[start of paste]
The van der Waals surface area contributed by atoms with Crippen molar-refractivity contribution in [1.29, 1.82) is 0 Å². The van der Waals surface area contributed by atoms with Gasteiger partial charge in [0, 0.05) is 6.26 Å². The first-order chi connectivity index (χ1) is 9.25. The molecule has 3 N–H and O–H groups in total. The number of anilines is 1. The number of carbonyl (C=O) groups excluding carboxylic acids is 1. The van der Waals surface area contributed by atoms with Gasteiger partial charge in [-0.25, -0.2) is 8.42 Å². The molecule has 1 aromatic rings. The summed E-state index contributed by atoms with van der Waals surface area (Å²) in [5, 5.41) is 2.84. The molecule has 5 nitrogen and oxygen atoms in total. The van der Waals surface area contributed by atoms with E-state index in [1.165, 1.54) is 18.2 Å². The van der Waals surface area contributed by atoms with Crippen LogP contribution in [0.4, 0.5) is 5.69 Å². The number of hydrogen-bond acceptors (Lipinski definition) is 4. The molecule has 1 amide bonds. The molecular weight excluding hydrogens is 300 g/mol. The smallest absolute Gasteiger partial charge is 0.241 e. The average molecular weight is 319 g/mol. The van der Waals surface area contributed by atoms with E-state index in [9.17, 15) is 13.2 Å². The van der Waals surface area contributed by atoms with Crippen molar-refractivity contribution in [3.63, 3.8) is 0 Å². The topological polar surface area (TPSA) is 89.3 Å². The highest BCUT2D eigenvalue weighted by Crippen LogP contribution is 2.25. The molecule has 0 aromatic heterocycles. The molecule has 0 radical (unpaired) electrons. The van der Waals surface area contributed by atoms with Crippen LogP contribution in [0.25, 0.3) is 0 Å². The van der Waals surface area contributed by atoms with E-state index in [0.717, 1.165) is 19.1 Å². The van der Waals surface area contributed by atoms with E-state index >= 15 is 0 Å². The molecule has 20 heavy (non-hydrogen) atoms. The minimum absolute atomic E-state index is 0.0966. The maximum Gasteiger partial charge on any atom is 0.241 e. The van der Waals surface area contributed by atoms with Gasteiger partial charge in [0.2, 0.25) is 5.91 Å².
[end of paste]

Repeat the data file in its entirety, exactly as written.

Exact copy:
The van der Waals surface area contributed by atoms with Crippen molar-refractivity contribution in [1.29, 1.82) is 0 Å². The van der Waals surface area contributed by atoms with Gasteiger partial charge in [0, 0.05) is 6.26 Å². The first-order chi connectivity index (χ1) is 9.25. The molecule has 3 N–H and O–H groups in total. The number of anilines is 1. The number of carbonyl (C=O) groups excluding carboxylic acids is 1. The van der Waals surface area contributed by atoms with Gasteiger partial charge in [-0.25, -0.2) is 8.42 Å². The molecule has 1 aromatic rings. The summed E-state index contributed by atoms with van der Waals surface area (Å²) in [5, 5.41) is 2.84. The molecule has 5 nitrogen and oxygen atoms in total. The van der Waals surface area contributed by atoms with E-state index in [1.165, 1.54) is 18.2 Å². The van der Waals surface area contributed by atoms with Crippen LogP contribution in [0.4, 0.5) is 5.69 Å². The number of hydrogen-bond acceptors (Lipinski definition) is 4. The molecule has 1 amide bonds. The molecular weight excluding hydrogens is 300 g/mol. The smallest absolute Gasteiger partial charge is 0.241 e. The average molecular weight is 319 g/mol. The van der Waals surface area contributed by atoms with E-state index in [9.17, 15) is 13.2 Å². The van der Waals surface area contributed by atoms with Crippen molar-refractivity contribution in [3.63, 3.8) is 0 Å². The topological polar surface area (TPSA) is 89.3 Å². The highest BCUT2D eigenvalue weighted by Crippen LogP contribution is 2.25. The molecule has 0 aromatic heterocycles. The molecule has 0 radical (unpaired) electrons. The van der Waals surface area contributed by atoms with Crippen LogP contribution in [0.25, 0.3) is 0 Å². The van der Waals surface area contributed by atoms with E-state index in [0.717, 1.165) is 19.1 Å². The van der Waals surface area contributed by atoms with E-state index >= 15 is 0 Å². The molecule has 20 heavy (non-hydrogen) atoms. The minimum absolute atomic E-state index is 0.0966. The maximum Gasteiger partial charge on any atom is 0.241 e. The van der Waals surface area contributed by atoms with Gasteiger partial charge in [0.2, 0.25) is 5.91 Å².